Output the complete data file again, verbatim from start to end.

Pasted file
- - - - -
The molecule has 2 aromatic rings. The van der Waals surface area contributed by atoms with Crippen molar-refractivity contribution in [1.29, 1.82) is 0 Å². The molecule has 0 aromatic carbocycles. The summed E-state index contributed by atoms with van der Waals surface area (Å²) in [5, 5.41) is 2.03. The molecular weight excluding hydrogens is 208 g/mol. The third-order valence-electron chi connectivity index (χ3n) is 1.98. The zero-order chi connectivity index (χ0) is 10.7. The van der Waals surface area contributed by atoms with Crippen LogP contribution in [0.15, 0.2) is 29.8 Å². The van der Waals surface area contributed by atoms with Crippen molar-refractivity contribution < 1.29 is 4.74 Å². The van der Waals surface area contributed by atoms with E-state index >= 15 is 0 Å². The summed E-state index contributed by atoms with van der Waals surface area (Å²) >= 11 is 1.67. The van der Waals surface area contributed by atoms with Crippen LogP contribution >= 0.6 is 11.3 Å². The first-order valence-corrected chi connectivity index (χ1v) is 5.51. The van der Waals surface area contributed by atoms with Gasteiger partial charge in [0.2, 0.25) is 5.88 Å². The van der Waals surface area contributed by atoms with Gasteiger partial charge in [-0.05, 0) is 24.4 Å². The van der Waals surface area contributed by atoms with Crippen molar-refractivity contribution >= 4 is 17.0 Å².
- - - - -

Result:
The molecule has 2 aromatic rings. The van der Waals surface area contributed by atoms with Crippen molar-refractivity contribution in [1.29, 1.82) is 0 Å². The molecule has 0 aromatic carbocycles. The summed E-state index contributed by atoms with van der Waals surface area (Å²) in [5, 5.41) is 2.03. The molecular weight excluding hydrogens is 208 g/mol. The third-order valence-electron chi connectivity index (χ3n) is 1.98. The zero-order chi connectivity index (χ0) is 10.7. The van der Waals surface area contributed by atoms with Crippen LogP contribution in [0.15, 0.2) is 29.8 Å². The van der Waals surface area contributed by atoms with Crippen molar-refractivity contribution < 1.29 is 4.74 Å². The van der Waals surface area contributed by atoms with E-state index >= 15 is 0 Å². The summed E-state index contributed by atoms with van der Waals surface area (Å²) >= 11 is 1.67. The van der Waals surface area contributed by atoms with Crippen LogP contribution >= 0.6 is 11.3 Å². The first-order valence-corrected chi connectivity index (χ1v) is 5.51. The van der Waals surface area contributed by atoms with Gasteiger partial charge in [0.2, 0.25) is 5.88 Å². The van der Waals surface area contributed by atoms with Gasteiger partial charge in [-0.05, 0) is 24.4 Å². The van der Waals surface area contributed by atoms with Crippen molar-refractivity contribution >= 4 is 17.0 Å².